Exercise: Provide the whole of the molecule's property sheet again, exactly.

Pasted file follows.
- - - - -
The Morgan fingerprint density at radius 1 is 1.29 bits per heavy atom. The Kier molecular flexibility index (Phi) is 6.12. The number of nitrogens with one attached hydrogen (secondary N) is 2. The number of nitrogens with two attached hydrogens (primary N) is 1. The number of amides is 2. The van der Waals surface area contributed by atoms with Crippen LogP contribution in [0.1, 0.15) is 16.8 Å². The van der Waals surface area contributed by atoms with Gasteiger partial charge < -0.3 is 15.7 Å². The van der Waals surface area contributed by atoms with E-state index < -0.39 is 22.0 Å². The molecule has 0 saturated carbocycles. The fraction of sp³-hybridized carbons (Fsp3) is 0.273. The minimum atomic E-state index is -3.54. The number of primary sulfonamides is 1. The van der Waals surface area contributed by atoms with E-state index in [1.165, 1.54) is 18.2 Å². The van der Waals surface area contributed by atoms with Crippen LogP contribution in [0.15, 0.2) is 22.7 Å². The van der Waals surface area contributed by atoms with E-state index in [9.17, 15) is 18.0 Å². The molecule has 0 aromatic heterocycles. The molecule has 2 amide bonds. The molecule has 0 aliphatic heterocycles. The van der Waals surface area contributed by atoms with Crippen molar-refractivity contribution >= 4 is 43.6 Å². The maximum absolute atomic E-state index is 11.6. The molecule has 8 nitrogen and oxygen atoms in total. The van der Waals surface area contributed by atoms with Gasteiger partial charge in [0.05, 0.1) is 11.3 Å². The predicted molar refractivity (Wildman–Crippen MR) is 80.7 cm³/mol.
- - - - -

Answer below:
The Morgan fingerprint density at radius 1 is 1.29 bits per heavy atom. The Kier molecular flexibility index (Phi) is 6.12. The number of nitrogens with one attached hydrogen (secondary N) is 2. The number of nitrogens with two attached hydrogens (primary N) is 1. The number of amides is 2. The van der Waals surface area contributed by atoms with Crippen LogP contribution in [0.1, 0.15) is 16.8 Å². The van der Waals surface area contributed by atoms with Gasteiger partial charge < -0.3 is 15.7 Å². The van der Waals surface area contributed by atoms with E-state index < -0.39 is 22.0 Å². The molecule has 0 saturated carbocycles. The fraction of sp³-hybridized carbons (Fsp3) is 0.273. The minimum atomic E-state index is -3.54. The number of primary sulfonamides is 1. The van der Waals surface area contributed by atoms with E-state index in [1.165, 1.54) is 18.2 Å². The van der Waals surface area contributed by atoms with Crippen LogP contribution in [0.15, 0.2) is 22.7 Å². The van der Waals surface area contributed by atoms with E-state index in [9.17, 15) is 18.0 Å². The molecule has 0 aromatic heterocycles. The molecule has 2 amide bonds. The molecule has 0 aliphatic heterocycles. The van der Waals surface area contributed by atoms with Crippen molar-refractivity contribution >= 4 is 43.6 Å². The maximum absolute atomic E-state index is 11.6. The molecule has 8 nitrogen and oxygen atoms in total. The van der Waals surface area contributed by atoms with Gasteiger partial charge in [0.05, 0.1) is 11.3 Å². The predicted molar refractivity (Wildman–Crippen MR) is 80.7 cm³/mol.